Extent of use of EHR systems: None of the institutions represented keep only paper records, although only 25% of the respondents indicated that they have made a complete changeover from paper to electronic patient records. A mix prevails, as 64% of respondents indicated that they maintain hybrid records (both paper and electronic records).
Daily challenges experienced by trial staff
According to this survey, a variety of different EHR systems are currently in use. Despite this variety, respondents (n=66) cited the following common problems and challenges:
Expectations of trial staff
Most of the respondents (66.3%) indicated that they would like to receive further regulatory information and support on handling electronic patient data collected for clinical trials, especially in the following areas:
Looking forward towards a guideline
This Swiss-wide survey on EHR systems provides a current snapshot of the common requirements of trial staff and the gaps in the use of EHR systems at trial sites. More results of the survey and an EHR system assessment form can be found on the Regulatory Affairs Platform page in the tools section. With this information collected from respondents, it may be possible to develop a common guideline on using EHR systems in a clinical research setting. Such a guideline could not only help trial staff to improve processes at their sites and institutions, but also help to establish common nationwide standards for EHR systems. A guideline document will be developed by a working group from the RA Platform and will be announced in the RA Watch as soon as it is available.
Since March, the RA Watch team has been surveying all regulatory activities linked to COVID-19. Numerous developments have occurred, and we have listed the key information and sources of information here.
Swiss Clinical Trial Organisation (SCTO)
Federal Office of Public Health (FOPH)
In connection with the COVID-19 pandemic, the European Commission announced on 25 March 2020 that the full implementation of the Medical Device Regulation (EU) 2017/745 (MDR) would be deferred for one year. For reasons of coherence, the new provisions will be implemented in Switzerland in stages. The derogations for placing medical devices that have not undergone a conformity assessment procedure on the market and putting them into service entered into force on 1 August 2020. The main provisions concerning market introduction requirements, market surveillance, and new clinical trial requirements will enter into force on 26 May 2021. Provisions on in vitro diagnostic medical devices will be included in a separate regulation. The date of entry into force remains unchanged on 26 May 2022, and consultation on the implementing legislation is planned for summer 2021.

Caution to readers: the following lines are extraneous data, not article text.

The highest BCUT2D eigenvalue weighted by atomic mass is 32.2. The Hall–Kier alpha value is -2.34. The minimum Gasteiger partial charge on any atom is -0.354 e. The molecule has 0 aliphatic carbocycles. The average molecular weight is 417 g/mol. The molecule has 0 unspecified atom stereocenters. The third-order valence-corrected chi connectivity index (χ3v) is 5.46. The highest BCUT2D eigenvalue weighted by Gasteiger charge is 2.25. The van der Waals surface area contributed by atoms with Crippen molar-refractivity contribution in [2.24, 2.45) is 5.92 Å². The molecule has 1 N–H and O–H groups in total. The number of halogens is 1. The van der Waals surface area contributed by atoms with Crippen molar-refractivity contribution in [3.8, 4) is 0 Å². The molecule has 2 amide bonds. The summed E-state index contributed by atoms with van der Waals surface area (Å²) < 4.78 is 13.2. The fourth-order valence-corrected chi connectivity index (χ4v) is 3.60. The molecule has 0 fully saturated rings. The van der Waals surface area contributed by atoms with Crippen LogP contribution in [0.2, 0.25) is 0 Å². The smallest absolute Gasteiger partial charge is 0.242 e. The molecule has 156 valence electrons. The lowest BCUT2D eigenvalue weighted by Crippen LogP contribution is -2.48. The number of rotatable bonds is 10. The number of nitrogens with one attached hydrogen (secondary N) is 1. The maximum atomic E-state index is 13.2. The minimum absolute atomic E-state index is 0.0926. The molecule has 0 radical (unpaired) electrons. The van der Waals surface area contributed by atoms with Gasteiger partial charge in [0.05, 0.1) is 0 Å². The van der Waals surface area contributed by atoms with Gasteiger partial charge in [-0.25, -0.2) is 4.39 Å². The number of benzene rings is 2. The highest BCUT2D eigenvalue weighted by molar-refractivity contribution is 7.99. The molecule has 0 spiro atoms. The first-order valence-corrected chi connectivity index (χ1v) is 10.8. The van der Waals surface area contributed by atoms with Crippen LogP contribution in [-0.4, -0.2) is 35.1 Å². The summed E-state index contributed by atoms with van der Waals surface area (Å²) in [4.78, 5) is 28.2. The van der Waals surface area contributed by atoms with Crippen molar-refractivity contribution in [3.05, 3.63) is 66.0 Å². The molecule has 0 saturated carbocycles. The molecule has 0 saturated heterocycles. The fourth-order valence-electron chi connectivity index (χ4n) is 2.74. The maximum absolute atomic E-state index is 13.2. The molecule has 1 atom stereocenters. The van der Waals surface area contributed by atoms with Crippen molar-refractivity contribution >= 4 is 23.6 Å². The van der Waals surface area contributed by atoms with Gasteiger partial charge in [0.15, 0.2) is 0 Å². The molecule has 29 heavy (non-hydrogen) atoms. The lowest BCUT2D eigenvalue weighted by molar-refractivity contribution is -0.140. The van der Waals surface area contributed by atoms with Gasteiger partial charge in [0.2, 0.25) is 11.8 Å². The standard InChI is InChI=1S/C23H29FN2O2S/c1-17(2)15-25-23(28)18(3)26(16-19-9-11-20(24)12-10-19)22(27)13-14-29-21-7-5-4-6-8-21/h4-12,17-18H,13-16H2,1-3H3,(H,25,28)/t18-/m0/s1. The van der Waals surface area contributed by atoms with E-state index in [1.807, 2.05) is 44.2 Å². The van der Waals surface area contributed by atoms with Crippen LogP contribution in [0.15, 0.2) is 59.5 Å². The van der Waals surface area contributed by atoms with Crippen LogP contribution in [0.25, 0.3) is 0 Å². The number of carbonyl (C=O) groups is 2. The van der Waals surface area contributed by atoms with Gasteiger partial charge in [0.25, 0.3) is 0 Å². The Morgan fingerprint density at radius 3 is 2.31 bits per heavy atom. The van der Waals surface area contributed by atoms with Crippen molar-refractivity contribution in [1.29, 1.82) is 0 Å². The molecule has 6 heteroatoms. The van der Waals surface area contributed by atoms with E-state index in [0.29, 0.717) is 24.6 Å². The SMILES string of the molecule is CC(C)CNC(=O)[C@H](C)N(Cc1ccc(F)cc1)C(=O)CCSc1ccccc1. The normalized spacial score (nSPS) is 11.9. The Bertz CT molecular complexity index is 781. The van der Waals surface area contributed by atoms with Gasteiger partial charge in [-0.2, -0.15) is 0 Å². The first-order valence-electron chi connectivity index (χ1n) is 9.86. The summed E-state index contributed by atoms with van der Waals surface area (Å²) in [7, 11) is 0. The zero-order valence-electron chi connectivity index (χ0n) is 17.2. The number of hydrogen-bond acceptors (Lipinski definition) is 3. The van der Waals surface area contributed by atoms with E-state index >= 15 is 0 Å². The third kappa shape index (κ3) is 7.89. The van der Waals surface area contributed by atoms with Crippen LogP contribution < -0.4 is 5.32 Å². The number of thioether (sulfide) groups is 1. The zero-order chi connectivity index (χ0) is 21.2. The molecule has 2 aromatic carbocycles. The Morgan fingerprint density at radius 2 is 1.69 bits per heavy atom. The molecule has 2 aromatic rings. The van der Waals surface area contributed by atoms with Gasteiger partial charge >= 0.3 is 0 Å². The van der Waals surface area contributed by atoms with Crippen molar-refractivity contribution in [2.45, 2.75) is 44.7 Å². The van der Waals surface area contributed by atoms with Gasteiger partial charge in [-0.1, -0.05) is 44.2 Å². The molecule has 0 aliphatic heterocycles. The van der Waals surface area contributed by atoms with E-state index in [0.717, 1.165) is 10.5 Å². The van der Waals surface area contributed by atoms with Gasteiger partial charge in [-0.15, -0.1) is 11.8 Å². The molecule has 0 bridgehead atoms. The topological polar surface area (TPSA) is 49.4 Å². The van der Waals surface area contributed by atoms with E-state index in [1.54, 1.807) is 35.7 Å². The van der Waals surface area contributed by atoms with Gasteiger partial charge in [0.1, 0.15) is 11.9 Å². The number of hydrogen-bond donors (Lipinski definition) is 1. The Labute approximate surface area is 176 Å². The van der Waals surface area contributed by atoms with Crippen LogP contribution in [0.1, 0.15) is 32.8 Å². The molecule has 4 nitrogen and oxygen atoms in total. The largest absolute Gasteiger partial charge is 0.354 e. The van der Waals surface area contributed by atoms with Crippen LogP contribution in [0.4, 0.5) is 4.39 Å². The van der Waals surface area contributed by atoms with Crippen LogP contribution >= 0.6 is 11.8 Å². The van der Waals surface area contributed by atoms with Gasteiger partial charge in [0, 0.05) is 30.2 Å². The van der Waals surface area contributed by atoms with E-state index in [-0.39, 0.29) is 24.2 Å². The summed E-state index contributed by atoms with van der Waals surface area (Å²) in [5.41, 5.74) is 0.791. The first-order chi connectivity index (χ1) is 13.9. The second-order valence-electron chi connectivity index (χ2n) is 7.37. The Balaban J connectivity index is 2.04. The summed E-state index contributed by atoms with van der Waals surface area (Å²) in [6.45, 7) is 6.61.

Four updated templates of the patient information and consent forms for research participants in the context of research with persons (EN).
Swiss National Science Foundation (SNSF)
Swiss Academy of Medical Sciences (SAMS)
Amidst the COVID-19 pandemic, several national, regional and international regulatory bodies have issued guidance on conducting clinical trials during this critical period. The situation is changing daily. We have summarised some of the relevant sources of information and news. For more information, please contact your local CTU’s regulatory team.
European Medicines Agency (EMA)